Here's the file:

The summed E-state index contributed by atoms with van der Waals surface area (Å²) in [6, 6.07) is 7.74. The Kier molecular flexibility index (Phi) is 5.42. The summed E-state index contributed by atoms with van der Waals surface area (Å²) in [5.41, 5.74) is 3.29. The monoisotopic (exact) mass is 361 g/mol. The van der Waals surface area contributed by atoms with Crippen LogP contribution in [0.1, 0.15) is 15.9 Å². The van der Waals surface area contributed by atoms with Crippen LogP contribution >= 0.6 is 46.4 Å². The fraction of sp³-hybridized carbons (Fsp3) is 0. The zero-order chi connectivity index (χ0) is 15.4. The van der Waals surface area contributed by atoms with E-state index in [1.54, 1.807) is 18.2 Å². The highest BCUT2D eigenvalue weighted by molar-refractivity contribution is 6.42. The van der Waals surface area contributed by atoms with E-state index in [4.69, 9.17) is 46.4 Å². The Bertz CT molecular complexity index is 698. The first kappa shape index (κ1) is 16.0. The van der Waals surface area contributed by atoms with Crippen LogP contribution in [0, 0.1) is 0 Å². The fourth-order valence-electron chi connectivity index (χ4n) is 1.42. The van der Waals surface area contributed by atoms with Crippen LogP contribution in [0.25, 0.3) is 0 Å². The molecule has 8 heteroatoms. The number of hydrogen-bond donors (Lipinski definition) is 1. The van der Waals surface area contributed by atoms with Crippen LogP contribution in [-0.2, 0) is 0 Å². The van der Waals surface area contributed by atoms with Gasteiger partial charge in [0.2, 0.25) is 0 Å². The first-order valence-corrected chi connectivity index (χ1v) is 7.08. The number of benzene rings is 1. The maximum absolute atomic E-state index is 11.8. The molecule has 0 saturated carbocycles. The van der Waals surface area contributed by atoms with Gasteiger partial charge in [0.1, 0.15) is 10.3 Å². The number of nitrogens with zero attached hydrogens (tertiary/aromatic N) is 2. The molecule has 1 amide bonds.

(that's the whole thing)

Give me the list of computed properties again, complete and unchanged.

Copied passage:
The summed E-state index contributed by atoms with van der Waals surface area (Å²) in [6, 6.07) is 7.74. The Kier molecular flexibility index (Phi) is 5.42. The summed E-state index contributed by atoms with van der Waals surface area (Å²) in [5.41, 5.74) is 3.29. The monoisotopic (exact) mass is 361 g/mol. The van der Waals surface area contributed by atoms with Crippen LogP contribution in [0.1, 0.15) is 15.9 Å². The van der Waals surface area contributed by atoms with Crippen LogP contribution >= 0.6 is 46.4 Å². The fraction of sp³-hybridized carbons (Fsp3) is 0. The zero-order chi connectivity index (χ0) is 15.4. The van der Waals surface area contributed by atoms with E-state index in [1.54, 1.807) is 18.2 Å². The highest BCUT2D eigenvalue weighted by molar-refractivity contribution is 6.42. The van der Waals surface area contributed by atoms with E-state index in [4.69, 9.17) is 46.4 Å². The Bertz CT molecular complexity index is 698. The first kappa shape index (κ1) is 16.0. The van der Waals surface area contributed by atoms with Crippen LogP contribution in [0, 0.1) is 0 Å². The fourth-order valence-electron chi connectivity index (χ4n) is 1.42. The van der Waals surface area contributed by atoms with Crippen LogP contribution in [0.25, 0.3) is 0 Å². The molecule has 8 heteroatoms. The number of hydrogen-bond donors (Lipinski definition) is 1. The van der Waals surface area contributed by atoms with Crippen LogP contribution in [-0.2, 0) is 0 Å². The van der Waals surface area contributed by atoms with Gasteiger partial charge in [0.2, 0.25) is 0 Å². The first-order valence-corrected chi connectivity index (χ1v) is 7.08. The number of benzene rings is 1. The maximum absolute atomic E-state index is 11.8. The molecule has 0 saturated carbocycles. The van der Waals surface area contributed by atoms with Gasteiger partial charge in [0.1, 0.15) is 10.3 Å². The number of nitrogens with zero attached hydrogens (tertiary/aromatic N) is 2. The molecule has 1 amide bonds.